Something always felt a bit out of place for me in Martin Scorsese’s brilliant “The King of Comedy”, just released on Blu-ray for the first time. I couldn’t put my finger on it but chalked it up to it being thematically ahead of its time in its investigation of the cult of personality that defines modern entertainment.
Film Review: Influential Filmmakers Discuss Digital Revolution in ‘Side by Side’
CHICAGO – We are at the tipping point of a technology that has been used for a hundred years to capture the moving image. Shooting on film is going away as more and more filmmakers use digital technology to tell their stories. How does this change the art form? Is it a creative new landscape or the death of something important? Keanu Reeves guides us through this minefield of opinions in the excellent “Side by Side,” opening this weekend at the Siskel Film Center and now playing On Demand.
The first thing one notices about “Side by Side” is the pedigree of the interview subjects chosen to discuss this incredibly interesting topic — James Cameron, Martin Scorsese, George Lucas, David Lynch, Christopher Nolan, David Fincher, Steven Soderbergh, Robert Rodriguez…the list goes on and on. How the digital revolution has impacted the art of film, positively and negatively, is clearly a subject about which many of our greatest artists have an opinion. And yet “Side by Side” doesn’t give too much weight to either half of the debate, correctly noting that the move to digital has both pros and cons while offering a rather detailed history of how we got here.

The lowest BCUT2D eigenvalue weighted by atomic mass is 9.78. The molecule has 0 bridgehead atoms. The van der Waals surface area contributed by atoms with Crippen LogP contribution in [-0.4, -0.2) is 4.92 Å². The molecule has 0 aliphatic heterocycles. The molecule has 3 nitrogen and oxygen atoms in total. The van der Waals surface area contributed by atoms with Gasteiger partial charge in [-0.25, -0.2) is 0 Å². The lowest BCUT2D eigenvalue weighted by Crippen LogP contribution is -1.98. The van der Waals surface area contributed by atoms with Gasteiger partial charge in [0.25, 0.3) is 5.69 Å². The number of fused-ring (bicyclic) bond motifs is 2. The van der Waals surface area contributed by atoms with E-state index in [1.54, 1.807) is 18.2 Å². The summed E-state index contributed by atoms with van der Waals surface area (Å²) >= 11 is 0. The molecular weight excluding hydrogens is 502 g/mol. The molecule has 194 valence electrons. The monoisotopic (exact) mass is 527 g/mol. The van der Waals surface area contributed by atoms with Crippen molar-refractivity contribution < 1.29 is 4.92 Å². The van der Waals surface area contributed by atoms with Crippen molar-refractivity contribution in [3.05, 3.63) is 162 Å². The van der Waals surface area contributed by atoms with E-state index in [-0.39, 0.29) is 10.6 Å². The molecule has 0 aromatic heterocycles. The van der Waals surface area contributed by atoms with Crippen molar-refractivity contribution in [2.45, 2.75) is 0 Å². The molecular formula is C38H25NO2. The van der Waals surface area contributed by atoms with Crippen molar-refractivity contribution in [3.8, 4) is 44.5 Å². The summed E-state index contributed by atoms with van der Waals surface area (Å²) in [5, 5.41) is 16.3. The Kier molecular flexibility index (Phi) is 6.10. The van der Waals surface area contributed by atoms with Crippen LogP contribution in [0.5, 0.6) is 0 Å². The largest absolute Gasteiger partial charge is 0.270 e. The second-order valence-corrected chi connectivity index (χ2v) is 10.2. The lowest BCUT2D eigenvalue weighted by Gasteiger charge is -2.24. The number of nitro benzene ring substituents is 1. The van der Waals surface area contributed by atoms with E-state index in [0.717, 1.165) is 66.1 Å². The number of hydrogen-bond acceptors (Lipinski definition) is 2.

|Read Brian Tallerico’s full review of “Side by Side” in our reviews section.|
There are a lot of technical elements to “Side by Side” — details on how color timing works, the developments of specific cameras, etc. — that will be of interest to techno-philes but what I found most curious was the creative voices and their varied responses to the technology. Most of them aren’t overly surprising. David Fincher likes the control given to him by digital. Christopher Nolan likes the artistry of actual film. But for every artist and technician on one side of the debate, there’s an equally persuasive argument on the other side. Yes, film has a “purity” and artistry to it but digital allows for a number of creative doorways to open that are otherwise closed.
How does digital filmmaking change how we make movies? It’s mostly an immediacy and freedom. Actual film runs in ten-minute spurts between reloads and you can’t see what you have until the next day. With digital, you can shoot for hours and see immediately what you want to change on-set. And here’s the dividing line. Can an art form be too controlled? Joel Schumacher speaks of an actor who wanted to see every take on the digital display. Does it lose something organic to have something so controlled or does it give our most creative voices more of a chance to refine their visions? Does the freedom of everyone being able to make a movie mean more good movies or less because there isn’t a “tastemaker” involved? How about the argument that film will never be “format obsolete” because it’s both artistic and archival in that all you ever have to do is shine light through it? There are so many unanswered questions.
Side by Side
Photo credit: Tribeca Films